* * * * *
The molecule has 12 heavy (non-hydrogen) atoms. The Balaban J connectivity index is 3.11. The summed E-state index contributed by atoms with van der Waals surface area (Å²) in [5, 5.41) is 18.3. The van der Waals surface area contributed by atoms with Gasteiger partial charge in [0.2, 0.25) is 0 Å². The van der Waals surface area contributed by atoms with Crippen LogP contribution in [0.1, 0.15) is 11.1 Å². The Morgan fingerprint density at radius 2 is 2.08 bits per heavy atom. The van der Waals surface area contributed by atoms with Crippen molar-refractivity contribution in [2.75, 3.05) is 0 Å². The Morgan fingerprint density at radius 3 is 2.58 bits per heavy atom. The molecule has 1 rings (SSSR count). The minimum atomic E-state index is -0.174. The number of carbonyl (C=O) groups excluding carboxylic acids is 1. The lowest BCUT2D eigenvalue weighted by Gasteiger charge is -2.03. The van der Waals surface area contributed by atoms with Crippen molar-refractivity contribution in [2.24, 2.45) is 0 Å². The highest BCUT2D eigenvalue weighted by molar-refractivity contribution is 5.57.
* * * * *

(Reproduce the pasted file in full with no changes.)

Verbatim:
The molecule has 12 heavy (non-hydrogen) atoms. The Balaban J connectivity index is 3.11. The summed E-state index contributed by atoms with van der Waals surface area (Å²) in [5, 5.41) is 18.3. The van der Waals surface area contributed by atoms with Gasteiger partial charge in [0.2, 0.25) is 0 Å². The van der Waals surface area contributed by atoms with Crippen LogP contribution in [0.1, 0.15) is 11.1 Å². The Morgan fingerprint density at radius 2 is 2.08 bits per heavy atom. The van der Waals surface area contributed by atoms with Crippen molar-refractivity contribution in [2.75, 3.05) is 0 Å². The Morgan fingerprint density at radius 3 is 2.58 bits per heavy atom. The molecule has 1 rings (SSSR count). The minimum atomic E-state index is -0.174. The number of carbonyl (C=O) groups excluding carboxylic acids is 1. The lowest BCUT2D eigenvalue weighted by Gasteiger charge is -2.03. The van der Waals surface area contributed by atoms with Crippen molar-refractivity contribution in [2.24, 2.45) is 0 Å². The highest BCUT2D eigenvalue weighted by molar-refractivity contribution is 5.57.